A third tactic aims to isolate Jewish students from progressive social causes. For example, Oberlin students who refused to call for divestment from Israel were excluded from signing a petition in support of Black Lives Matter, and 51 student groups at NYU are boycotting pro-Israel student groups on campus unless they denounce the Jewish state. Furthermore, the NYU student government has penned a divestment resolution, claiming that Israel kills innocent Palestinians. That resolution has garnered support from 34 professors, whose signatures represent a hostile message to Jewish students.

Even more alarming, Duke University Press published a book by Rutgers professor Jasbir Puar, in which she purports to address concerns about the oppression of Palestinians with disabilities. Instead, she launches outrageous accusations against Israel that reflect medieval blood libels. For instance, in A Right to Maim: Debility, Capacity, Disability, she absurdly claims that Israel seeks to purposefully stunt the growth of Palestinian children.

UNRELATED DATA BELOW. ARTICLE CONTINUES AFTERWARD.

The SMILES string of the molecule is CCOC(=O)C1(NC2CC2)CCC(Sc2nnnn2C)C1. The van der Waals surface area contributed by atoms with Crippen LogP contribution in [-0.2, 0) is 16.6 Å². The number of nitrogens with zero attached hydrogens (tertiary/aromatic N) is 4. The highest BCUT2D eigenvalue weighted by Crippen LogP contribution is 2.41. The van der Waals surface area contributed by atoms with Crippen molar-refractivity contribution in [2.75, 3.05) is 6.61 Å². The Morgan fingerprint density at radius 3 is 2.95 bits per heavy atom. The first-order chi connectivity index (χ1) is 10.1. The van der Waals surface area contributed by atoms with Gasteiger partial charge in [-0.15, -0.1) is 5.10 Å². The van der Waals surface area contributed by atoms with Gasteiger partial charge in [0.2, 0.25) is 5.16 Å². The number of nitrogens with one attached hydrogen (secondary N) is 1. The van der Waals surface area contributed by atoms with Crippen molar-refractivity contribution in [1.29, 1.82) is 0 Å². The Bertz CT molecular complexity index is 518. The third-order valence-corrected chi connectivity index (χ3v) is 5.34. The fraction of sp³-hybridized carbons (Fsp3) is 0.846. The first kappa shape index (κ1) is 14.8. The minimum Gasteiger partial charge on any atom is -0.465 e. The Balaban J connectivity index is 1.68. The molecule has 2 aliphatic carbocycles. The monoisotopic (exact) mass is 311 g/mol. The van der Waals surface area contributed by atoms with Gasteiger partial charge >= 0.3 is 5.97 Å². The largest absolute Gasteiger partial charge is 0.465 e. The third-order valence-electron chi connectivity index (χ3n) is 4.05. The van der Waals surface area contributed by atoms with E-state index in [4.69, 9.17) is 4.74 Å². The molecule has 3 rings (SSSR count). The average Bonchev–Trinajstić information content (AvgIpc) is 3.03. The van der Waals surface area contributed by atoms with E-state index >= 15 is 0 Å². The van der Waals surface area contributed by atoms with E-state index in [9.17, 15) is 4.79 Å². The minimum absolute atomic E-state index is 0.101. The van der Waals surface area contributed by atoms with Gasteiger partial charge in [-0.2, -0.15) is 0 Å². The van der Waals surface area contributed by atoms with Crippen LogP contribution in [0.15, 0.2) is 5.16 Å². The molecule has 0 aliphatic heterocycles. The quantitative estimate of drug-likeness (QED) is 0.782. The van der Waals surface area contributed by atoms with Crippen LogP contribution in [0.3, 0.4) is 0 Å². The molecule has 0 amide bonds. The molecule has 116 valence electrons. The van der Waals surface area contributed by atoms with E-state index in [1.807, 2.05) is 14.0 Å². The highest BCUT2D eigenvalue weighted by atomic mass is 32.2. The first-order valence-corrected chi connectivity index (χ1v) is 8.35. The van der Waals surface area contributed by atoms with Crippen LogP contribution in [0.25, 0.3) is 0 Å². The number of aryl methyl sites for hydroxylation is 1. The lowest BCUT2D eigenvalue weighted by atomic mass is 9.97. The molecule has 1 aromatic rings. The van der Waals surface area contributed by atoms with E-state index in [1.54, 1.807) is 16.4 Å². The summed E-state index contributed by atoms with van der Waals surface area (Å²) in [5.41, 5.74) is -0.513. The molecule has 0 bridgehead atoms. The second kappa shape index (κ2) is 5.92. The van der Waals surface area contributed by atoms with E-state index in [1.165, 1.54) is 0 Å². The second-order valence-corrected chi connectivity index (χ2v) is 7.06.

What remains in question is how those of us who are concerned about the attack on American academia will respond.

What we know from Professor Atshan’s imminent tenure and promotion, and Swarthmore’s approval of his politically-motivated trip to Israel, is that silence translates into compliance. Without public protest from his colleagues at Swarthmore, it is highly likely that Professor Atshan will continue to misinform his students with his biased political views and “spread easily refutable fabrications” about Israel.

In contrast, what we know from Professor Cheney-Lippold’s refusal to write a letter of recommendation is that an outcry by American scholars can be effective. Indeed, the Senate Advisory Committee on University Affairs at the University of Michigan rebuked Cheney-Lippold for violating faculty standards of conduct, which was followed by administrative discipline against him.

Concerned faculty members on associated campuses must address each incident of BDS activity forcefully and quickly. Responses can include writing opinion pieces, circulating petitions, organizing letter-writing campaigns, bringing in speakers to counter the claims made by BDS proponents, and establishing mentoring relationships with students.

In the face of pernicious attempts to indoctrinate American students, silence and passivity can no longer be considered appropriate responses. It is incumbent on all concerned faculty members to thoughtfully intervene in order to mitigate the deleterious effects of the continuing BDS campaign.

Melissa Landa is the Senior Associate for Membership and Diversity at AEN.